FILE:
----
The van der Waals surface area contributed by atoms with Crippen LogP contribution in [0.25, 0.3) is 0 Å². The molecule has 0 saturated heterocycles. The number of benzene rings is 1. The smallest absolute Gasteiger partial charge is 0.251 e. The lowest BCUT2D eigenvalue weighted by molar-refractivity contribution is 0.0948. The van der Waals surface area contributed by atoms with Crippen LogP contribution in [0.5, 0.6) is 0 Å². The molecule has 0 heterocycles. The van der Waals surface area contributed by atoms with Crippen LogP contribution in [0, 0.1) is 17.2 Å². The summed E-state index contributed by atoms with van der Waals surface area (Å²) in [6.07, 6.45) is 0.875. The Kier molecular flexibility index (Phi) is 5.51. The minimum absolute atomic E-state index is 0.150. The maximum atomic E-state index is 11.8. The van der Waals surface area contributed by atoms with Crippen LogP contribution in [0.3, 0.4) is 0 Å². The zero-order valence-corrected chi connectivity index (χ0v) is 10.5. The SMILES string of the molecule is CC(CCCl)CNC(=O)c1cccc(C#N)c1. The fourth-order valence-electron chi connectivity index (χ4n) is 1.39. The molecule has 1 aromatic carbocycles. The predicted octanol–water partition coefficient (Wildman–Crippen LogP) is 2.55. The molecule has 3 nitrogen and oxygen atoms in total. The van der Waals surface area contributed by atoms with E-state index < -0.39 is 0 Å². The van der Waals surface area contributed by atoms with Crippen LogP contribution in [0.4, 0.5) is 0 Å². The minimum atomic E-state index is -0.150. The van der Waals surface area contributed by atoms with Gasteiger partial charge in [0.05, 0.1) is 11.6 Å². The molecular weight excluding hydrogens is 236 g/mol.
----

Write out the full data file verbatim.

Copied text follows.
The van der Waals surface area contributed by atoms with Crippen LogP contribution in [0.25, 0.3) is 0 Å². The molecule has 0 saturated heterocycles. The number of benzene rings is 1. The smallest absolute Gasteiger partial charge is 0.251 e. The lowest BCUT2D eigenvalue weighted by molar-refractivity contribution is 0.0948. The van der Waals surface area contributed by atoms with Crippen LogP contribution in [0.5, 0.6) is 0 Å². The molecule has 0 heterocycles. The van der Waals surface area contributed by atoms with Crippen LogP contribution in [0, 0.1) is 17.2 Å². The summed E-state index contributed by atoms with van der Waals surface area (Å²) in [6.07, 6.45) is 0.875. The Kier molecular flexibility index (Phi) is 5.51. The minimum absolute atomic E-state index is 0.150. The maximum atomic E-state index is 11.8. The van der Waals surface area contributed by atoms with Crippen LogP contribution in [0.3, 0.4) is 0 Å². The zero-order valence-corrected chi connectivity index (χ0v) is 10.5. The SMILES string of the molecule is CC(CCCl)CNC(=O)c1cccc(C#N)c1. The fourth-order valence-electron chi connectivity index (χ4n) is 1.39. The molecule has 1 aromatic carbocycles. The predicted octanol–water partition coefficient (Wildman–Crippen LogP) is 2.55. The molecule has 3 nitrogen and oxygen atoms in total. The van der Waals surface area contributed by atoms with E-state index < -0.39 is 0 Å². The van der Waals surface area contributed by atoms with Crippen LogP contribution in [0.4, 0.5) is 0 Å². The minimum atomic E-state index is -0.150. The van der Waals surface area contributed by atoms with Gasteiger partial charge in [0.05, 0.1) is 11.6 Å². The molecular weight excluding hydrogens is 236 g/mol.